The group’s chair, National Economic Council Director Brian Deese, said the president’s competition agenda is key to the administration’s “Build Back Better” economic recovery plan and is “critical to keeping prices low for American consumers, spurring innovation, and allowing small businesses to compete on a level playing field,” a readout of the meeting stated.  

“Middle-class Americans will feel the impact at the grocery store, when they travel to see loved ones, when they shop for internet plans, and when they purchase the medicine they need to stay healthy,” the statement said.

Mr. Deese said the council “will work together over the coming months and years to restore competition to the heart of American capitalism and deliver concrete benefits to American families.”

With signs of inflation persisting, optimism among small business owners has plummeted as Democrats race to raise taxes, according to a new poll by a right-leaning advocacy group.

The poll conducted for the Job Creators Network found that an index measuring optimism among small businesses declined to 59.4 in August, down from 63.5 in July. It was the lowest point in the four months that Republican pollsters John McLaughlin and Scott Rasmussen have been conducting the survey.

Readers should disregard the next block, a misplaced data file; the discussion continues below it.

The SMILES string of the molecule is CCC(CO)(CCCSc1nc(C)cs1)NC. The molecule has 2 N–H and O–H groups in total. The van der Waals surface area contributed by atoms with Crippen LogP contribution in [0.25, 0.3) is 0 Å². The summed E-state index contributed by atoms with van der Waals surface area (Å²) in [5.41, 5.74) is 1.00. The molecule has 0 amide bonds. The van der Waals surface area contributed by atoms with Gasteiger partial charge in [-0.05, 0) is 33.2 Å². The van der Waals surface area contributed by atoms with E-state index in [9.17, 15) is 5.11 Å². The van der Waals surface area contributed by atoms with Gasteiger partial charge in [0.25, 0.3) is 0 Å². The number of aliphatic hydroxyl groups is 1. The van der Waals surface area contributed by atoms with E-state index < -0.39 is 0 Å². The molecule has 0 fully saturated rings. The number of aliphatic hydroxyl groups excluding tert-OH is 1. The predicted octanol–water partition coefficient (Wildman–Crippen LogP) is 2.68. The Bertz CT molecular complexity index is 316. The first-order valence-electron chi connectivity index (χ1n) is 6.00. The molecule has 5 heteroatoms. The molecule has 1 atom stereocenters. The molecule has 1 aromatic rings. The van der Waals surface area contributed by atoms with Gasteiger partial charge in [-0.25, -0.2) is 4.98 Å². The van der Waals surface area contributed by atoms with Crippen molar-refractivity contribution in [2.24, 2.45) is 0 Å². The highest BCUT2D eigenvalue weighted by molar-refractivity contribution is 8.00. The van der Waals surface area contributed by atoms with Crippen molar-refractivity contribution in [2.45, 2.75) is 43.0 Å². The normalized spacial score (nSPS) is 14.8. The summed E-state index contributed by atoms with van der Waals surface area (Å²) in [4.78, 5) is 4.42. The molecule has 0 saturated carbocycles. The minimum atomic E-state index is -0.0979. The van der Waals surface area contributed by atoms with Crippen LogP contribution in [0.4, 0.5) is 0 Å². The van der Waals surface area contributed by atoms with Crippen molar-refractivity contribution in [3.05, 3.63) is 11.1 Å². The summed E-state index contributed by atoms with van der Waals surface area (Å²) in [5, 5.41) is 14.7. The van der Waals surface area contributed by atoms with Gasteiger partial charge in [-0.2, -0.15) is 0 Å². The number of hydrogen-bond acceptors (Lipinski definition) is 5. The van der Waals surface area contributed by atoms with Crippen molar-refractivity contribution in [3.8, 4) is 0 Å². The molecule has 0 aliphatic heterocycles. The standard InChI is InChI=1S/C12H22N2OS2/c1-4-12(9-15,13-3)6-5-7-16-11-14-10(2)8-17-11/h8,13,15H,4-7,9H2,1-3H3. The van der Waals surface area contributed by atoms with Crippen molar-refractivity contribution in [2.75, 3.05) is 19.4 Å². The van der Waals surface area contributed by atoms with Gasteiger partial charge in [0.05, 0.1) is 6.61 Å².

“Concerns among small business owners are mounting and it’s having a dramatic effect on how they view the future, which could impact hiring, wage growth, and the potential for business expansion as the economy weathers the lingering pandemic,” said Elaine Parker, president of the Job Creators Network Foundation. “And proposed government policies threaten to weaken the falling optimism further.”

Democrats have been previewing tax increases that they plan to impose to pay for the $3.5 trillion social-welfare spending bill that Congress is crafting. The Treasury Department has said the increases would spare 97% of small businesses.